Panic Buying Ahead Elections: Any Need?
THE long awaited elections are finally here, despite postponements and general apprehension and tension that blanketed it. In the weeks leading up to the elections, many Nigerians have given in to their fears and unfounded theories of probable post-election violence by traveling en-masse to their various villages. For those who can afford it, they have left the country in a bid for ‘safety.’
In view of this, a lot of Nigerians have resorted to buying and storing foodstuffs, provisions, drugs, kerosene, cooking gas, PMS and other useful household items. Most people are afraid of what would happen after the elections, so they want to be ‘prepared’. Even the traders are not left out of the palpable tension in the air. Most traders have vowed not to go near the markets or their shops on the eve of the elections, as they fear vandalism and attacks from party thugs and mercenaries.
A visit to the popular Balogun Market located in Lagos Island lends credence to this. Many Lagosians were seen buying provisions and other household goods in large quantities. A buyer, Mrs Mariam Sulaimon told The Guardian that her husband gave her money to purchase provisions, as he didn’t want the family to go hungry in case violence broke out after the elections.
Her sister Miss Adeyemi who was with her, confirmed that this was a notion held by many people, but she complained that the traders were capitalizing on this fact by hiking the prices of goods to sky high levels.
Mrs Biola Amao sells pepper and onions at the popular Mile 12 market in Lagos. She claims that goods have stopped coming from the North because of the elections, so she is forced to raise the prices of her goods as she is not sure of post-election events and she doesn’t want to be left high and dry.
Many traders share this opinion and are capitalizing on people’s fears by raising prices of goods arbitrarily. The market is overcrowded and bursting at the seams with traders and buyers jostling for space and goods. One woman at the market buying raw foodstuffs, who identified herself simply as Mrs Joseph, said she re-sells the goods in Ikorodu but she was only buying ‘extra’, because she might not be able to come to the market until it was completely certain everywhere was safe again. She complained that the prices of the goods have increased significantly, but she wasn’t too bothered as she was going to pass on the extra cost to her customers. Banks are not left out of the frenzy either.
Miss Kehinde Adesanya visited Access Bank yesterday morning and she said she spent over two hours on the ATM queue, in a bid to withdraw some money. Inside the banking hall was even worse she said, as it seemed everyone wanted to withdraw every kobo they had, all at the same time.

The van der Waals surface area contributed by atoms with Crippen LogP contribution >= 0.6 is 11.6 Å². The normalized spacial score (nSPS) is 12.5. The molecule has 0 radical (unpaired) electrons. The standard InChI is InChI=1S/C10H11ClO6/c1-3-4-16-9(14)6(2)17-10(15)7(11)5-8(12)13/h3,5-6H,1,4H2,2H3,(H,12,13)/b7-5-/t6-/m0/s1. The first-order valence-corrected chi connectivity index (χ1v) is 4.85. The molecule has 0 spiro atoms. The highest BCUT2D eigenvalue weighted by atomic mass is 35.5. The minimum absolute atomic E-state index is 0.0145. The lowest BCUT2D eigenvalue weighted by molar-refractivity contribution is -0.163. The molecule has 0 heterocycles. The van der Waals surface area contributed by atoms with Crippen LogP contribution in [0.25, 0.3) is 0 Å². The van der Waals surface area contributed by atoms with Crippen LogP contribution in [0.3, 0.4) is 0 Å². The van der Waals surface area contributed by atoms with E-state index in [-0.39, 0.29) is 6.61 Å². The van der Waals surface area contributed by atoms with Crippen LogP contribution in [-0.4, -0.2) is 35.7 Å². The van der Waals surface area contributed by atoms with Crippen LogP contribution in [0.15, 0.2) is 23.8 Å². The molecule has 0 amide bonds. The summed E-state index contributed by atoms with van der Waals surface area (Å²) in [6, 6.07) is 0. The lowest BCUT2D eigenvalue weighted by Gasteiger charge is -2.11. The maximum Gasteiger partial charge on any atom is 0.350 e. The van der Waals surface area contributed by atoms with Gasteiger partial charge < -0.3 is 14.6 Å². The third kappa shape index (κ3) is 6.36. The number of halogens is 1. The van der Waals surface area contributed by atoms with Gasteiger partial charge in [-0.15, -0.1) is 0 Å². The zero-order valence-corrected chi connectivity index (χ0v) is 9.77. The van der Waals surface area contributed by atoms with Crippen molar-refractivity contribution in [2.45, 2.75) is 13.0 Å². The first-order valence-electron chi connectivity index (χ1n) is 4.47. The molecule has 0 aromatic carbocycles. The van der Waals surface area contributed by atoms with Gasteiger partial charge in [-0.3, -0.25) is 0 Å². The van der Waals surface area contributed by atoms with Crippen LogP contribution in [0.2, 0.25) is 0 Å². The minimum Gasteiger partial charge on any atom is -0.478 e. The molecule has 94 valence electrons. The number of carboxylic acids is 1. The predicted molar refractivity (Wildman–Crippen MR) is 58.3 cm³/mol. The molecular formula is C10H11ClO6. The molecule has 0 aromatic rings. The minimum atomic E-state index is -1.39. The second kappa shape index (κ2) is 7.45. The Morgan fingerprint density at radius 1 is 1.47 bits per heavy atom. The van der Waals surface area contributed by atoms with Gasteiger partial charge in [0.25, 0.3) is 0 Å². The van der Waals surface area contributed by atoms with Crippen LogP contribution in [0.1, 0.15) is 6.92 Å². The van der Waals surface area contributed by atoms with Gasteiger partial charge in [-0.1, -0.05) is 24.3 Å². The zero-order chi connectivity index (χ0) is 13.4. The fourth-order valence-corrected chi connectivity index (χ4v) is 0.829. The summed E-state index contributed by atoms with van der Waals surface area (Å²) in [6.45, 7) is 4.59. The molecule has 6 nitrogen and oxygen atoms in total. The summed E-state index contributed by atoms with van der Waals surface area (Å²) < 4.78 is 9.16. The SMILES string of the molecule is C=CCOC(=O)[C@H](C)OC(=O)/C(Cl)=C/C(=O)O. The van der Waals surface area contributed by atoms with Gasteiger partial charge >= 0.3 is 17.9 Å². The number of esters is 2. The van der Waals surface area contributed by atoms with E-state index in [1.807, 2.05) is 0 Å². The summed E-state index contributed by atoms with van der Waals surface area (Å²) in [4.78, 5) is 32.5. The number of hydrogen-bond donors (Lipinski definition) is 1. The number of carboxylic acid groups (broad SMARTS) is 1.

This situation is not peculiar to this bank as it was the same situation in most banks spread across the state, as people were seen frantically trying to shore up cash incase the need arose to make a quick getaway. Artificial scarcities have been created at fuel stations across Lagos and Nigeria. Most fuel stations are selling PMS at N100 per liter and above and even collect ‘bribe’ from desperate people that want to buy fuel.
A lot of motorists and consumers are bitter because the fuel attendants are exploiting them without a care in the world with nobody to caution them. A young man on the queue that didn’t want to be named alleged that most of the filling stations had fuel but were claiming not to have so as to raise prices. This in turn has created artificial scarcities that have sent many Nigerians into panic overdrive, forcing them to buy and stockpile extra for the unknown.
Mr. Jide Olaolu, a resident of Shomolu, a suburb in Lagos, told The Guardian that most of the Hausa traders, popularly called ‘Abokis’, have fled the area and have probably gone back to their states. He said he’s not sure if they went as a result of fear or because they want to go and vote in their states of origin.
However, he adds that before they left, they bought lots of foodstuffs and provisions as if they were not planning to come back to the area anymore. People’s fears and resultant desires to stockpile food and essentials may not be totally unfounded if one considers events that have been happening in the last few weeks. There have been reports of violence, killings, armed robbery and thuggery in many parts of the country with some sects calling for violence if their preferred candidates don’t emerge successful.
On Thursday, shops and businesses in Oshodi were under lock and key as rival gangs unleashed violence on the area. This unfortunate incidence has occurred several times in the days and weeks leading to the elections, leaving people to wonder what would happen on the election day and possibly, after the elections. Many traders have been complaining of poor sales.
According to them, most people are afraid to tie their monies down on unnecessary purchases. Seemingly, only traders that deal in foodstuffs, provisions and other household essentials have benefited from this situation as they can be seen to be making very brisk sales at the expense of people’s fears.
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